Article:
With IHHNV, the original source of the virus was identified, but for TSV and WSSV, it remains to be determined. However, good guesses might be a jump from a carelessly imported exotic crustacean to P. monodon for the case of WSSV in China and Taiwan, and the jump of a native crustacean pathogen to exotic P. vannamei in the case of TSV in the Americas. 

In any case, the take-home lesson was that grossly normal shrimp were capable of carrying one or more unknown viral pathogens without gross or histological signs of disease. Despite this knowledge and the availability of appropriate diagnostic tools, TSV was transferred to China, Taiwan, and Thailand. Obviously, forewarning and existing mechanisms to prevent the transfers failed.

The consequence of TSV transfer to Thailand has been the development of Thai genetic variants that differ from those in the United States and China, and that have been found in native species in addition to exotic P. vannamei. Since virulence differs among the American genetic variants, we might expect the same of those developing in Thailand. The long-term consequences for native species is unknown.

In addition, a new problem called Monodon Slow Growth Syndrome began to occur widely in Thailand in 2002. The rapid, countrywide occurrence of the problem, its tendency to be related to postlarvae batch, and the lack of association with known pathogens suggested the possible occurrence of a new infectious agent. No conclusions can yet be made regarding this speculation, but concurrence of the problem with large-scale import and cultivation of P. vannamei opens the possibility for yet another new, cryptically introduced virus.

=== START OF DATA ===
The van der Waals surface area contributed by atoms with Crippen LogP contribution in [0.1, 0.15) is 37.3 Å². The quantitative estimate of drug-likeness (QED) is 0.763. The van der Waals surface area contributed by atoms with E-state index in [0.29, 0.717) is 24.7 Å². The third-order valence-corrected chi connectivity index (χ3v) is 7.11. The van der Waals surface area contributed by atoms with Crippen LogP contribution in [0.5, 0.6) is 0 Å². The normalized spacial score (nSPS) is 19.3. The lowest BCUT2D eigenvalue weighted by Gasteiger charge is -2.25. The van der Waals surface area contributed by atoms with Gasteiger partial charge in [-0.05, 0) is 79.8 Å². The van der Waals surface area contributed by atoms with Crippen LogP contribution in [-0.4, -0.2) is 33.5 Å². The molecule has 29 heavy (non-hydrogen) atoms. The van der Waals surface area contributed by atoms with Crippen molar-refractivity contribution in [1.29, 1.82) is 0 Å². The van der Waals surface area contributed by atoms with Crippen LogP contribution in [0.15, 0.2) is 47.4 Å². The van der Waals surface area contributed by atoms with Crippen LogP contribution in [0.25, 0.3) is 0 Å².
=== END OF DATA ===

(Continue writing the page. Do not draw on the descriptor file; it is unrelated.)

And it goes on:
Given the propensity of shrimp, crustaceans and other arthropods to carry viral infections, it is reasonable to suggest that International Council for the Exploration of the Seas (ICES) guidelines be modified and closely followed to guard against the possibility of introducing new viral pathogens. It is not sufficient to certify the exotic animals as “pathogen-free” for a list of known pathogens with available diagnostic tests. There is additional danger from previously unknown viruses or variants of known viruses for which no assay methods exist. 

Given the experience with IHHNV in P. monodon, it would seem prudent to add to the ICES guidelines a special requirement that native species of shrimp and other economically important crustaceans be included as cohabitants in the quarantine phase of the importation process. This would guard against the unintentional transfer of any well-tolerated, unknown pathogen from the exotic host to local species that might be more vulnerable and more seriously affected. Doing this would have avoided the release of IHHNV in the Americas, WSSV in Japan, and TSV in Taiwan. 

However, to make the guidelines work, standard protocols for inspection, disease diagnosis, and certification of shipments of live marine animals would be required, and the infrastructure for this in Asia is not always in place. Most effective would be increased awareness of the potential threats among aquaculture practitioners themselves and their cooperation in guarding against them.

Outright import bans on all crustaceans might be an effective exclusion measure, but would unreasonably deprive aquaculturists of potentially good alternative species for cultivation. A better approach would be the promotion of joint-venture operations with developers of domesticated or genetically improved stocks to establish local breeding centers via the modified ICES protocol. Once safely established, the costly process of continuous importation and screening of stocks could be avoided.

Note: Cited references are available from the author.

(Editor’s Note: This article was originally published in the February 2006 print edition of the Global Aquaculture Advocate.)